Knee Pain: What You Need To Know
Knee pain is a common complaint among drummers. When the knee becomes painful and or swollen, these are signs that should not be ignored.
There are a number of conditions that occur commonly in the knee as the result of excessive activity or a singular traumatic event such as a twist. Many of these conditions will result in knee pain. Differentiating which needs immediate medical attention and which conditions need medical evaluations is crucial.
The knee joint in made up of four bones: the femur (or thighbone), the tibia (or shinbone), the patella (or kneecap), and the fibula. The bones are held together by four ligaments: the anterior cruciate ligament (ACL), the posterior cruciate ligament (PCL), the medial collateral ligament (MCL), and the lateral collateral ligament (LCL). These ligaments provide the major stability for the knee.
There are also two types of “cartilage” within the knee, the meniscus and articular cartilage. Both structures provide stability and an almost friction-free, cushioned surface for the knee to bend.
The knee is also supported by a number of muscle tendons that attach to the bone of the knee to provide movement. All these structures can become injured due to a singular traumatic injury or more commonly from repetitive or overuse.
Kneecap or patellofemoral pain is the most common knee complaint among drummers. It is typically due to the kneecap moving abnormally within the groove of the femur or thighbone resulting in softening of the articular cartilage (chondromalacia). Pain is localized around the kneecap and swelling usually does not occur. Pain occurs or worsens with sitting, getting out of a chair, and climbing or descending stairs.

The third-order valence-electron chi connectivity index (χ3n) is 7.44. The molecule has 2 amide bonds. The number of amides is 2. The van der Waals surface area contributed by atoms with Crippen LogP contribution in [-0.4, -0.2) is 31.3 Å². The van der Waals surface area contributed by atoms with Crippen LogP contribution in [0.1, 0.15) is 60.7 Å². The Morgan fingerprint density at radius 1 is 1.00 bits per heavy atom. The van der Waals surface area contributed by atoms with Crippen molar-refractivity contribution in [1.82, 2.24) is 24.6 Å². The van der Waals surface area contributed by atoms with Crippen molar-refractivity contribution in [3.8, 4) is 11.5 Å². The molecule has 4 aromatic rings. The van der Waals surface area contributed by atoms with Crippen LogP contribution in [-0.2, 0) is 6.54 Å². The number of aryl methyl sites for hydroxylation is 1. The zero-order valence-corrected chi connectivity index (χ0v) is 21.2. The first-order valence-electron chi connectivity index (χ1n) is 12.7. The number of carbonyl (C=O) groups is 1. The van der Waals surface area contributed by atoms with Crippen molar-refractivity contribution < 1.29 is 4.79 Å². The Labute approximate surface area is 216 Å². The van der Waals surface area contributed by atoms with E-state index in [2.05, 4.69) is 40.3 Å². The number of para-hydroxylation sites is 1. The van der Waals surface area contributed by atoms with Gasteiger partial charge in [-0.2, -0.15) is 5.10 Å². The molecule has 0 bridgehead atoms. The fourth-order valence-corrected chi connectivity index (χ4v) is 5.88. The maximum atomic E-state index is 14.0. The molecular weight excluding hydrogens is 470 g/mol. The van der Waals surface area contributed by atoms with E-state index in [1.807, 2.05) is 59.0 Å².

The knee is surrounded by several bursae (synovial fluid filled sacs) that can swell, become warm, red, and quite painfull. Bursitis can develop as a result of a blow to the knee or after repetitively kneeling. If this occurs this needs to be evaluated by a physician to determine that an infection has not developed.
Muscle tendon injures can also develop in drummers resulting in knee pain. These are also typically due to an acute injury or more commonly the result of repetitive stress on the tendon or repetitive use. These conditions are not orthopaedic emergencies, and typically resolve with conservative treatments such as rest, elevation, and ice.
However, if the pain does not subside within several days or if the injury is associated with a pop, severe pain, immediate swelling, giving way or buckling, locking, bruising or gross knee deformity seek medical attention immediately.
The development of knee pain in drummers needs to be taken seriously and if not treated appropriatly can lead to chronic problems and an inability to play effectively.